Resolutions and Debate:
Return to the “Old Union”
May 14, 1863 — Woman’s National Loyal League Meeting, New York City
Resolved, 2. That we heartily approve that part of the President’s Proclamation which decrees freedom to the slaves of rebel masters, and we earnestly urge him to devise measures for emancipating all salves throughout the country.
Resolved, 3. That the national pledge to the freedmen must be redeemed, and the integrity of the Government in making it vindicated, at whatever cost.
Resolved, 4. That while we welcome to legal freedom the recent slaves, we solemnly remonstrate against all State or National legislation which may exclude them from any locality, or debar the from any rights or privileges as free and equal citizens of a common Republic.
Resolved, 5. There never can be a true peace in this Republic until the civil and political rights of all citizens of African descent and all women are practically established.
Resolved, 7. That the women of the Revolution were not wanting in heroism and self-sacrifice, and we, their daughters, are ready in this war to pledge our time, our means, our talents, and our lives, if need be, to secure the final and complete consecration of America to freedom.
There is great fear expressed on all sides lest this war shall be made a war for the negro. I am willing that it shall be. It is a war to found an empire on the negro in slavery, and shame on us if we do not make it a war to establish the negro in freedom — against whom the whole nation, North and South, East and West, in one mighty conspiracy, has combined from the beginning.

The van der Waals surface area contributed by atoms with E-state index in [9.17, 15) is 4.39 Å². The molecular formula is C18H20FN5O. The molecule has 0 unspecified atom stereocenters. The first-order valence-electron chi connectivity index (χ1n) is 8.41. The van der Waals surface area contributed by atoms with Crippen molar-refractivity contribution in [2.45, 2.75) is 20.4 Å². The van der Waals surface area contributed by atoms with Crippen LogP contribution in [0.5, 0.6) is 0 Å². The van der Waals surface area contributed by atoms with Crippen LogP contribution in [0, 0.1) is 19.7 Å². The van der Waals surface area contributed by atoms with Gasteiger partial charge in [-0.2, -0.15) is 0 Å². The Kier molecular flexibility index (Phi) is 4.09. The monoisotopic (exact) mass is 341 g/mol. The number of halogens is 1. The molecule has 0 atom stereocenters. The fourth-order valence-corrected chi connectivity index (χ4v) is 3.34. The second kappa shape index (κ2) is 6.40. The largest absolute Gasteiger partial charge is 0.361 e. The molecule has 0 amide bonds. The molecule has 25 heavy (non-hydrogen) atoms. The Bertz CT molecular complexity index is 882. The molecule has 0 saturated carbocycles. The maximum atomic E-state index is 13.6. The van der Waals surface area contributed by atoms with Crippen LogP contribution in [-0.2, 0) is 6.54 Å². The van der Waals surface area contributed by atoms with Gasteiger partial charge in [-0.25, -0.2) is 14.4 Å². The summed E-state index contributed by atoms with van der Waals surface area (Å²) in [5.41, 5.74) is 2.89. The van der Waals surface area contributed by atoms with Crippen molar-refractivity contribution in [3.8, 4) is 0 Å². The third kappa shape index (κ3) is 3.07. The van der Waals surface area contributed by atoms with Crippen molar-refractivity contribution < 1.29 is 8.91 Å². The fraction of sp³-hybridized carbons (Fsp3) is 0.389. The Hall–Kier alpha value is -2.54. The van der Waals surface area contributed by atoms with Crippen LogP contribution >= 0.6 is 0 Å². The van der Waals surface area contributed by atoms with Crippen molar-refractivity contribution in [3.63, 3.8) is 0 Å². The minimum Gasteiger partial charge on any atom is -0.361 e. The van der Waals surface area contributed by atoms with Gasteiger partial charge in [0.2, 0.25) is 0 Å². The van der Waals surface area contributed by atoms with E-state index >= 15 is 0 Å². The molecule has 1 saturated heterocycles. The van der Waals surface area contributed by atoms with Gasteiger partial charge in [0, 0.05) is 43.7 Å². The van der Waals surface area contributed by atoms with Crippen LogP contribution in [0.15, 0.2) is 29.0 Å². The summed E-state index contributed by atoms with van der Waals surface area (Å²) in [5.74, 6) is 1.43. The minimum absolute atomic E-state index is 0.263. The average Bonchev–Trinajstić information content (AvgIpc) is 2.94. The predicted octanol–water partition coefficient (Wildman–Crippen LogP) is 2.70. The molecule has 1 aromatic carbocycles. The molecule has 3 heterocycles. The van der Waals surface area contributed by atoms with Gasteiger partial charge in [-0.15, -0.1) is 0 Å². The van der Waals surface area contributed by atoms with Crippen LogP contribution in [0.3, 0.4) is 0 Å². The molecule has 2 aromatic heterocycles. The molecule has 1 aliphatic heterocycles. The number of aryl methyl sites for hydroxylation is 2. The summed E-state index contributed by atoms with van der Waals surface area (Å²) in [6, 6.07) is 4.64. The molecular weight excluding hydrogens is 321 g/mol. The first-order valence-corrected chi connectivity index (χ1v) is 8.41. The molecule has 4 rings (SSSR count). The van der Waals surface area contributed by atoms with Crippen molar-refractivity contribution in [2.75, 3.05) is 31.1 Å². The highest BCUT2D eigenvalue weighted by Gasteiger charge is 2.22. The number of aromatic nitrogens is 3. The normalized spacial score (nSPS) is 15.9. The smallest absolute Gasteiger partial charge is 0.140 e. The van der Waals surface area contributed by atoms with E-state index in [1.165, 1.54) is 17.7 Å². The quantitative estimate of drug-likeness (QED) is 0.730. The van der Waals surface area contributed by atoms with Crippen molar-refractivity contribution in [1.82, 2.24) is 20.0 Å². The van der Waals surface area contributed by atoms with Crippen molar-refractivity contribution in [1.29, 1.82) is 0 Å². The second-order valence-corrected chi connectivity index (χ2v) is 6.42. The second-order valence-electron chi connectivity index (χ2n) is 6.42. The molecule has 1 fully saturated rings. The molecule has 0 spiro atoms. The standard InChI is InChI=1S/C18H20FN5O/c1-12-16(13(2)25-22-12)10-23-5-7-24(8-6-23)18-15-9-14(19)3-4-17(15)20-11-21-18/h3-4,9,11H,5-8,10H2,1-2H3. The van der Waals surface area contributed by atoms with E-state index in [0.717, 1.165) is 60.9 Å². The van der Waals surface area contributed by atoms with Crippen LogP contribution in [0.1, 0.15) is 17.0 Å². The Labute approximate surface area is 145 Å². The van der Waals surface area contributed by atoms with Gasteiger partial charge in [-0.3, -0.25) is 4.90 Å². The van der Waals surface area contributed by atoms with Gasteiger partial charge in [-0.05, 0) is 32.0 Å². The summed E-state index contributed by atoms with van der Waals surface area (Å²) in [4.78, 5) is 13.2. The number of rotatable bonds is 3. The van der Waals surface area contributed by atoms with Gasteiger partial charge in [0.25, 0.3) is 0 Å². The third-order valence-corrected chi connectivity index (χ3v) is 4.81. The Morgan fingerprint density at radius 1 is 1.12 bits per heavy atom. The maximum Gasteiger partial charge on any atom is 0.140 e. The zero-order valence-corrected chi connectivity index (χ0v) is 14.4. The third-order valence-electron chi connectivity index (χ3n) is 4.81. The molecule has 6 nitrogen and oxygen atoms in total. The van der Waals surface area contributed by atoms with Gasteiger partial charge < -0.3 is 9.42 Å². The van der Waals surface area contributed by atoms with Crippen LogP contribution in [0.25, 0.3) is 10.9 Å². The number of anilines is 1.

Instead of suppressing the real cause of the war, it should have been proclaimed, not only by the people, but by the President, Congress, Cabinet, and every military commander. Instead of President Lincoln’s waiting two long years before calling to the side of the Government the four millions of allies whom we have had within the territory of rebeldom, it should have been the first decree he sent forth. Every hour’s delay, every life sacrificed up to the proclamation that called the slave to freedom and to arms, was nothing less than downright murder by the Government. For by all the laws of common-sense — to say nothing of laws military or national — if the President, as Commander-in-Chief of the Army and Navy, could have devised any possible means whereby he might hope to suppress the rebellion, without the sacrifice of the life of one loyal citizen, without the sacrifice of one dollar of the loyal North, it was clearly his duty to have done so. Every interest of the insurgents, every dollar of their property, every institution, however peculiar, every life in every rebel State, even, if necessary, should have been sacrificed, before one dollar or one man should have been drawn from the free States. How much more, then, was it the President’s duty to confer freedom on the four million slaves, transform them into a peaceful army for the Union, cripple the rebellion, and establish justice, the only sure foundation of peace! I therefore hail the day when the Government shall recognize that it is a war for freedom. We talk about returning to the old Union — “the Union as it was,” and “the Constitution as it is” — about “restoring our country to peace and prosperity — to the blessed conditions that existed before the war!” I ask you what sort of peace, what sort of prosperity, have we had?